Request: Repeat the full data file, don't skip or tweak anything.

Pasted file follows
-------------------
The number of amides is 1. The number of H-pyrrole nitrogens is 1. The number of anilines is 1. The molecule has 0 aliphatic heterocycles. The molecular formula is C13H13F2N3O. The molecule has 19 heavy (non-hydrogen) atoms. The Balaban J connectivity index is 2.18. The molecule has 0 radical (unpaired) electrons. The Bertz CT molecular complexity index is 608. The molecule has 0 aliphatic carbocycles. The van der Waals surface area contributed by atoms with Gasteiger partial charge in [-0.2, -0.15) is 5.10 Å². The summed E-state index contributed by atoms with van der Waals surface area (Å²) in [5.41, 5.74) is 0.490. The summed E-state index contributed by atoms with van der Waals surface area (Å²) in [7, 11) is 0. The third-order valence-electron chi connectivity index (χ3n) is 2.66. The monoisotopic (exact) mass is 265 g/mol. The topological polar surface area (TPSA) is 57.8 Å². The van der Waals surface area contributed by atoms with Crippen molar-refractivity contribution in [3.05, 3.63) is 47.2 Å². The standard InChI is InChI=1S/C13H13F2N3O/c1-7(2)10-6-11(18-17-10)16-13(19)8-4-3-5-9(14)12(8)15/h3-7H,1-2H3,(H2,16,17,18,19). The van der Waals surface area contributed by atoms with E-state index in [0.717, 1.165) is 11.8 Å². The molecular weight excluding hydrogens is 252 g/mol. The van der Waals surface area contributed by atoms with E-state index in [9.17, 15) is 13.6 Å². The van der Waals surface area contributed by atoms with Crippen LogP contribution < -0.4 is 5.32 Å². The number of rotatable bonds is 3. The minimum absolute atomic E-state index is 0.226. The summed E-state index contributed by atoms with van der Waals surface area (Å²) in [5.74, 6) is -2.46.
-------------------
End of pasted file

The number of amides is 1. The number of H-pyrrole nitrogens is 1. The number of anilines is 1. The molecule has 0 aliphatic heterocycles. The molecular formula is C13H13F2N3O. The molecule has 19 heavy (non-hydrogen) atoms. The Balaban J connectivity index is 2.18. The molecule has 0 radical (unpaired) electrons. The Bertz CT molecular complexity index is 608. The molecule has 0 aliphatic carbocycles. The van der Waals surface area contributed by atoms with Gasteiger partial charge in [-0.2, -0.15) is 5.10 Å². The summed E-state index contributed by atoms with van der Waals surface area (Å²) in [5.41, 5.74) is 0.490. The summed E-state index contributed by atoms with van der Waals surface area (Å²) in [7, 11) is 0. The third-order valence-electron chi connectivity index (χ3n) is 2.66. The monoisotopic (exact) mass is 265 g/mol. The topological polar surface area (TPSA) is 57.8 Å². The van der Waals surface area contributed by atoms with Crippen molar-refractivity contribution in [3.05, 3.63) is 47.2 Å². The standard InChI is InChI=1S/C13H13F2N3O/c1-7(2)10-6-11(18-17-10)16-13(19)8-4-3-5-9(14)12(8)15/h3-7H,1-2H3,(H2,16,17,18,19). The van der Waals surface area contributed by atoms with E-state index in [0.717, 1.165) is 11.8 Å². The molecular weight excluding hydrogens is 252 g/mol. The van der Waals surface area contributed by atoms with E-state index in [9.17, 15) is 13.6 Å². The van der Waals surface area contributed by atoms with Crippen LogP contribution < -0.4 is 5.32 Å². The number of rotatable bonds is 3. The minimum absolute atomic E-state index is 0.226. The summed E-state index contributed by atoms with van der Waals surface area (Å²) in [5.74, 6) is -2.46.